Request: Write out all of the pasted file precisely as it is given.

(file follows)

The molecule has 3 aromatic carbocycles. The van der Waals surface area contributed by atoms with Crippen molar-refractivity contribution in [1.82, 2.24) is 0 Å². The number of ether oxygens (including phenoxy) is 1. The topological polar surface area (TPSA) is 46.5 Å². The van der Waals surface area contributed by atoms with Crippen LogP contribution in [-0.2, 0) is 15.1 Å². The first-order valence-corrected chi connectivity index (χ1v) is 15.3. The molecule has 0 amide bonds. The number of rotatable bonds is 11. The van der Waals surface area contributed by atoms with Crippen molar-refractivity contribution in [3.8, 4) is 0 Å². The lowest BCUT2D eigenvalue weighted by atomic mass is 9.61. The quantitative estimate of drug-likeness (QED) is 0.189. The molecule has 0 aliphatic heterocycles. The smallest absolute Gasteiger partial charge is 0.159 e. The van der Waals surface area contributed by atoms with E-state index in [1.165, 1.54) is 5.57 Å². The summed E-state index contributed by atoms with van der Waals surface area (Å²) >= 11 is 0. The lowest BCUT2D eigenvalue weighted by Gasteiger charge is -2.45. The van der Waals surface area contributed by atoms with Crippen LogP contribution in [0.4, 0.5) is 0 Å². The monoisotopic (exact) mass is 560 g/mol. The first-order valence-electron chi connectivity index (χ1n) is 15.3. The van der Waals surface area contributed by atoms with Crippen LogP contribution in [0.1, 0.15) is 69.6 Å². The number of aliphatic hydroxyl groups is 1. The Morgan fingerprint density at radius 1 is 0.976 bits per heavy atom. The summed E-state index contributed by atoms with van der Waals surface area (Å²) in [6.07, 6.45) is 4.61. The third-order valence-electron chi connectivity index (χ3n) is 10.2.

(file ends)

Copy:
The molecule has 3 aromatic carbocycles. The van der Waals surface area contributed by atoms with Crippen molar-refractivity contribution in [1.82, 2.24) is 0 Å². The number of ether oxygens (including phenoxy) is 1. The topological polar surface area (TPSA) is 46.5 Å². The van der Waals surface area contributed by atoms with Crippen LogP contribution in [-0.2, 0) is 15.1 Å². The first-order valence-corrected chi connectivity index (χ1v) is 15.3. The molecule has 0 amide bonds. The number of rotatable bonds is 11. The van der Waals surface area contributed by atoms with Crippen molar-refractivity contribution in [3.8, 4) is 0 Å². The lowest BCUT2D eigenvalue weighted by atomic mass is 9.61. The quantitative estimate of drug-likeness (QED) is 0.189. The molecule has 0 aliphatic heterocycles. The smallest absolute Gasteiger partial charge is 0.159 e. The van der Waals surface area contributed by atoms with E-state index in [1.165, 1.54) is 5.57 Å². The summed E-state index contributed by atoms with van der Waals surface area (Å²) >= 11 is 0. The lowest BCUT2D eigenvalue weighted by Gasteiger charge is -2.45. The van der Waals surface area contributed by atoms with Crippen LogP contribution in [0.4, 0.5) is 0 Å². The monoisotopic (exact) mass is 560 g/mol. The first-order valence-electron chi connectivity index (χ1n) is 15.3. The van der Waals surface area contributed by atoms with Crippen LogP contribution in [0.1, 0.15) is 69.6 Å². The number of aliphatic hydroxyl groups is 1. The Morgan fingerprint density at radius 1 is 0.976 bits per heavy atom. The summed E-state index contributed by atoms with van der Waals surface area (Å²) in [6.07, 6.45) is 4.61. The third-order valence-electron chi connectivity index (χ3n) is 10.2.